One thing is for sure; we shouldn’t get discouraged by not being able to come up with new ideas. It happens to us all – and eventually we will get out of that state of mind when suddenly the sparkles ignite again. The clue is somehow to find a way to let go of that pressure, it could be as it works for Carrie; going for a walk, or it could be something complete different, like reading a book, going to a concert or visiting a gallery. We all have different ways to deal with this pressure. How do you do it?

By the way Carrie has no less than three excellent blogs I truly can recommend to have a look at: God’s Garden of Nature, A Window to my World and Quotography by Here I Am Carrie.

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About Otto von Münchow

Photographer based in Norway
This entry was posted in Creativity, Photography and tagged , , . Bookmark the permalink.

64 Responses to The Pressure is On

  1. dalo2013 says:

    Nice post, and oh so accurate. Stepping back, as you suggest, to read, go to a concert or visit other blogs are a great way to ‘re-set’ and then go out and find inspiration. Very well written, excellent post.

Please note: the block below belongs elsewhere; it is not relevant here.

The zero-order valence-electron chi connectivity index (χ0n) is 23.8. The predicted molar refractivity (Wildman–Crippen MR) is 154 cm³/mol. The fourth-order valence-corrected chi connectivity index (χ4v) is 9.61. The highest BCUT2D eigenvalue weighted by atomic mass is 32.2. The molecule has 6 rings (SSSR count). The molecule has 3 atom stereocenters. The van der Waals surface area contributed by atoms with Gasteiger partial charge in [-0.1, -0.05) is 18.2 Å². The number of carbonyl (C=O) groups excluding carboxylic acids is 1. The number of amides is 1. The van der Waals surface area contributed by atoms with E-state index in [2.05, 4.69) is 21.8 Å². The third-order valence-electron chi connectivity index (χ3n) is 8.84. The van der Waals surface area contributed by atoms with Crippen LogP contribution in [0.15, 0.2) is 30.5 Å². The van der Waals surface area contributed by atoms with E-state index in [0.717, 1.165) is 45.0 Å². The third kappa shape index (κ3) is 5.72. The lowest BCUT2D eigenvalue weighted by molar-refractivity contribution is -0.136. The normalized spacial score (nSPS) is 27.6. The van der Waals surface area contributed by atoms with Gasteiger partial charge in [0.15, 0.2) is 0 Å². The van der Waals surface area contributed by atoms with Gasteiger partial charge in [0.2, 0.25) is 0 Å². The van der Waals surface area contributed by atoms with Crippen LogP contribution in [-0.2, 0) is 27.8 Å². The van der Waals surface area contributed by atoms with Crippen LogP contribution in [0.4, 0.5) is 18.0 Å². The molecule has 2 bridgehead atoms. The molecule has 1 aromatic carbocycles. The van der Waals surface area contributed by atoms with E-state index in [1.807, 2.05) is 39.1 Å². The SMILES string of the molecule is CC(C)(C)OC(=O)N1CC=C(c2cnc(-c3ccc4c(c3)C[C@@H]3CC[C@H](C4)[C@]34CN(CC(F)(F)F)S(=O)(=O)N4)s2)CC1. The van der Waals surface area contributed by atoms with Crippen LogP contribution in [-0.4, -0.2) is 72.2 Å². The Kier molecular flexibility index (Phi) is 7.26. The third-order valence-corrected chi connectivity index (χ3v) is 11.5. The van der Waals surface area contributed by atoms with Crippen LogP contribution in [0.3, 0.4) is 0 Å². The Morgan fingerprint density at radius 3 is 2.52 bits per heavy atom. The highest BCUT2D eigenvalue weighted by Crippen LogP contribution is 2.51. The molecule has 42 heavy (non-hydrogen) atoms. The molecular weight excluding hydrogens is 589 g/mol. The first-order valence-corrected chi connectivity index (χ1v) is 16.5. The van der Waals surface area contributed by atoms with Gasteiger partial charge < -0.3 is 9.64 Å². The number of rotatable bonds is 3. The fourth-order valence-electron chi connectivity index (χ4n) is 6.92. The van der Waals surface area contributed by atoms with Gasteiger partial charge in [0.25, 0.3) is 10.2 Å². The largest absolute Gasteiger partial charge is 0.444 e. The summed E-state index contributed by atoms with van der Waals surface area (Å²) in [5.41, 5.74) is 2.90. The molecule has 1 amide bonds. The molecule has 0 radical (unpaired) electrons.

2. I do let go of the pressure and listen to music or my best way to relax is cycling so I do that. Sometimes taking a break from pressure works wonders and ideas start coming as soon as we relax. Great post as it concerns all of us. Thanks for sharing. Have a nice week.

  3. spcbrass says:

    I’m involved in a bunch of different projects all at once. Only two of them are mine. I spend more time coming up with ideas and working on projects for other people than I do on my own. The projects themselves cross a variety of fields including photography, food, music, training, writing, charity work, business and life coaching. Because each project is so unique and the range of experience so broad I try to find ways to connect all of the dots and bring the projects closer. I also try to use the various projects to benefit one another. For instance I use my photography projects to benefit the charity, music and athletic programs I am working with. I use the physical training project to benefit the referee business and life coaching projects I am working on as well. Not all ideas are meant for certain projects, but they can and often do work in others. Experiment and mix it up a little. There are no rules when it comes to creating after all!

    • munchow says: